Well this is profoundly worrying. Even if it doesn’t come to fruition, it risks moving the Overton window in a direction that imperils the social sciences as a whole. What interests me though is the existing grant economy as tragedy of the commons this will further intensify. If the overall supply of funding shrinks, it’s rational for institutions to increase the pressure on departments and individuals to bring in grants (i.e. the process is becoming more competitive so our employees need to work harder) and it’s rational for those departments and individuals to apply for more grants in order to increase their chances of success and placate their ever more demanding employers. What does this mean for the social sciences as a whole? Ever greater tracts of time being spent making grant applications with ever decreasing prospects of success.
The 189-page “America COMPETES Reauthorization Act of 2015’’ unveiled by the House of Representatives Committee on Science, Space and Technology Wednesday sets specific budgets for the various research-funding directorates in the National Science Foundation. Traditionally, the foundation has set its own spending priorities for those directorates, but failed efforts last year by Republican legislators both set to establish Congressional control of those sub-budgets and set the budget for the Director of social Behavioral and Economic Science at more than $100 million less than usual.
This version of COMPETES renews that approach, calling for “$150,000,000 for the Social, Behavioral, and Economics Directorate, of which $50,000,000 shall be for the National Center for Science and Engineering Statistics” in both fiscal years 2016 and 2017. Given that NSF allocated $272 million to the directorate in the current fiscal year (with NCES funding in that amount), this represents a 45 percent reduction. The statistics center had a budget of roughly $50 million in the current fiscal year, and so the mandate means the directorate couldn’t share the pain evenly from the reduction.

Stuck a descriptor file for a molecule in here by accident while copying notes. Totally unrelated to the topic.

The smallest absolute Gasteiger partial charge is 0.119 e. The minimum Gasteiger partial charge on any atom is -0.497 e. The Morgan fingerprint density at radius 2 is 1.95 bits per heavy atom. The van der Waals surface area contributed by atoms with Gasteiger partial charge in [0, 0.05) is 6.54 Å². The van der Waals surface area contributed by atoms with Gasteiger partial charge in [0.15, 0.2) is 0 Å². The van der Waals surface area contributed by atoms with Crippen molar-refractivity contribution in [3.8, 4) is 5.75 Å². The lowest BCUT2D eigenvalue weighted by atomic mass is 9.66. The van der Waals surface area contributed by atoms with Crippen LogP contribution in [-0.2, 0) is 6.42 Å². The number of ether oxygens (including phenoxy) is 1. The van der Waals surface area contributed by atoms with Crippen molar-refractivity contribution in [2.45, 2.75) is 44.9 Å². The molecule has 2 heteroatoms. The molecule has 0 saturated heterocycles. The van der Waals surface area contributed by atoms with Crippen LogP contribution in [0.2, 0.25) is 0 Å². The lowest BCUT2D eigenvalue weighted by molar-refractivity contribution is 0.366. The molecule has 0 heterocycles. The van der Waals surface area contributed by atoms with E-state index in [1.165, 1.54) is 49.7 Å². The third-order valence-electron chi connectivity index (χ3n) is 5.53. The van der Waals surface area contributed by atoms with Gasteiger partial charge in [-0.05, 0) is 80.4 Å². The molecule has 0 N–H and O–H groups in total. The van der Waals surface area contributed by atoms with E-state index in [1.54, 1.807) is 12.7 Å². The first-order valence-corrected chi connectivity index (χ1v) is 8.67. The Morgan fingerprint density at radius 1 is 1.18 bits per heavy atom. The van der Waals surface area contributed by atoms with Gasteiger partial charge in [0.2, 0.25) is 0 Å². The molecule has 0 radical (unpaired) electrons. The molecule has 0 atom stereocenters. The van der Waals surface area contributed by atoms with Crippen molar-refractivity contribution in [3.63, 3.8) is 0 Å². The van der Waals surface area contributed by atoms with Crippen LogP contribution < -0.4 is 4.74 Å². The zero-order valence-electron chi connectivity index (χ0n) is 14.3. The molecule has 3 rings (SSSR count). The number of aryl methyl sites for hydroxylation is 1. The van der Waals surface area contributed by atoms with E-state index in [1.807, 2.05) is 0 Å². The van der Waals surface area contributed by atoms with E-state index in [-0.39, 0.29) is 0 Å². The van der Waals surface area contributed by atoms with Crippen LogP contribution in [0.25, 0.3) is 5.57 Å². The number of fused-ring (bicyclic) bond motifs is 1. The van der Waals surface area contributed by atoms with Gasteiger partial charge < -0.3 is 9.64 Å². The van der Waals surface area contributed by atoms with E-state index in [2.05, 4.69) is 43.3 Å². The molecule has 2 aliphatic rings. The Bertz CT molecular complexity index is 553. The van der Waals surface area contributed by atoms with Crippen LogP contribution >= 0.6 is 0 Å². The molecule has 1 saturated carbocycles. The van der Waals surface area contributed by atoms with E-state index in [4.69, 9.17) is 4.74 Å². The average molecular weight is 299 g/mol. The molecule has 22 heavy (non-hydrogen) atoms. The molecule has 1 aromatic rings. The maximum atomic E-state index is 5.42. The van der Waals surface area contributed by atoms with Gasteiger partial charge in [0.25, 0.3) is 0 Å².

Opposition to the current bill, such as from the Consortium of Social Science Associations (a Social Science Space partner), has focused on the perceived political management of expert peer-review and the message that social science isn’t worthy of federal funding. “SBE, the smallest of NSF’s directorates, accounts for less than 5 percent of the entire NSF budget,” COSSA argues in a statement. “However, the SBE directorate funds approximately 55 percent of all university-based basic social and behavioral science research in the United States. Its impact is profound.”
The bill is expected to be “marked up” — which can dramatically alter the composition of legislation — on April 22. Because both houses of Congress are controlled by Republicans, this bill likely will set the agenda for debates on science spending, even if the Democratic minority introduces its own version. Ultimately, the key fight will be over appropriations for the agency in the two-part federal budgeting dance — asking for the money (authorization) and actually getting the money (appropriations).